…Only the present good is good. It is the presence of good—good work, good thoughts, good acts, good places—by which we know that the present does not have to be a nightmare of the future. “The kingdom of heaven is at hand” because, if not at hand, it is nowhere.

From Our Only World: Ten Essays by Wendell Berry (168-176).

August 17, 2014

life without expectations

Living without expectations is hard but, whenever you can do it, good. Living without hope is harder, and that’s bad. You have got to have hope, and you mustn’t shirk it. Love, after all, “hopeth all things.” But maybe you must learn, and it is hard learning, not to hope out loud, especially for other people. You must not let your hope turn into expectation.

But whatever you hope, you will find out that you can’t bargain with your life on your own terms. It is always going to be proving itself worse or better than you hoped.

…Life without expectations was still life, and life was still good. The light that had lighted us into this world was lighting us through it. We loved each other and lived right on. We sat down to the food we had grown and ate it and praised it and were thankful for it. We suffered the thoughts of the nights and at dawn woke up and went back to work. The world that so often had disappointed us and made us sorrowful sometimes made us happy by surprise.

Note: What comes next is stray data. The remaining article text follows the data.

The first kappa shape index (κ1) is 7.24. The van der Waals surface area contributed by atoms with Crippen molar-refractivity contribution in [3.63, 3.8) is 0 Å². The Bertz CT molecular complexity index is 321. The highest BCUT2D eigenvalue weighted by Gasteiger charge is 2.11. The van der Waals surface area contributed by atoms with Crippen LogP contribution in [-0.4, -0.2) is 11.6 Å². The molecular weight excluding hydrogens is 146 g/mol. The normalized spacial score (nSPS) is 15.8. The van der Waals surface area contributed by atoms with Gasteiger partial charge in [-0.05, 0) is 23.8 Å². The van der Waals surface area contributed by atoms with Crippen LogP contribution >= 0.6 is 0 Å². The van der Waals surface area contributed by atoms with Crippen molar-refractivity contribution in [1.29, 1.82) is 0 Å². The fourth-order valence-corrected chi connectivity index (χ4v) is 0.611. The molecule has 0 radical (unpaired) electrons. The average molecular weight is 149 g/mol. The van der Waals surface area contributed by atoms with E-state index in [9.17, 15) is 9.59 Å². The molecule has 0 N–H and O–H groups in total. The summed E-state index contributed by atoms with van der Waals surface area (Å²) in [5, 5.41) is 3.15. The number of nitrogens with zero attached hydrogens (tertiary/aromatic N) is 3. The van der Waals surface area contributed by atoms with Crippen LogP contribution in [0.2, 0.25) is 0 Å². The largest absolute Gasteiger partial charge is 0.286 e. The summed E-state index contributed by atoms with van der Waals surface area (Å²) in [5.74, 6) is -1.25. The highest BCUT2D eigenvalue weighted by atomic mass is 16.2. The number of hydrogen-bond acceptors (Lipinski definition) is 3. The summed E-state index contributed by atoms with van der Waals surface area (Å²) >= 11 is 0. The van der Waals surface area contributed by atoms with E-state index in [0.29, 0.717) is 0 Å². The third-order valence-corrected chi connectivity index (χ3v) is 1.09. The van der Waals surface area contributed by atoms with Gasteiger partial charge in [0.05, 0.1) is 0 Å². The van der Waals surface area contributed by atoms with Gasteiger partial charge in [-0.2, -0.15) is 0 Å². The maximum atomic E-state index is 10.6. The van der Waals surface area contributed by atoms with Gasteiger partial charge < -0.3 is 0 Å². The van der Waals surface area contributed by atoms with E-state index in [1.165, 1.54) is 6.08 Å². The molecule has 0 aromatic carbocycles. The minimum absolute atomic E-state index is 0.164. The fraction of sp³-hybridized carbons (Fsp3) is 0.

…For a while in the morning the world is perfect and beautiful. You think you will never forget. You think that you will never forget any of this, you will remember it always just the way it was. But you can’t remember it the way it was. To know it, you have to be living in the presence of it right as it is happening. It can return only by surprise.

From Hannah Coulter by Wendell Berry (146-148).

October 11, 2013

live inside that hope

The very least you can do in your life is figure out what you hope for. And the most you can do is live inside that hope. Not admiring it from a distance, but live right in it, under its roof.

By Barbara Kingsolver in Animal Dreams.

August 31, 2013

hope and history rhyme

From the chorus at the end of “The Cure at Troy,” in Seamus Heaney’s translation of “The Philoctetes” by Sophocles: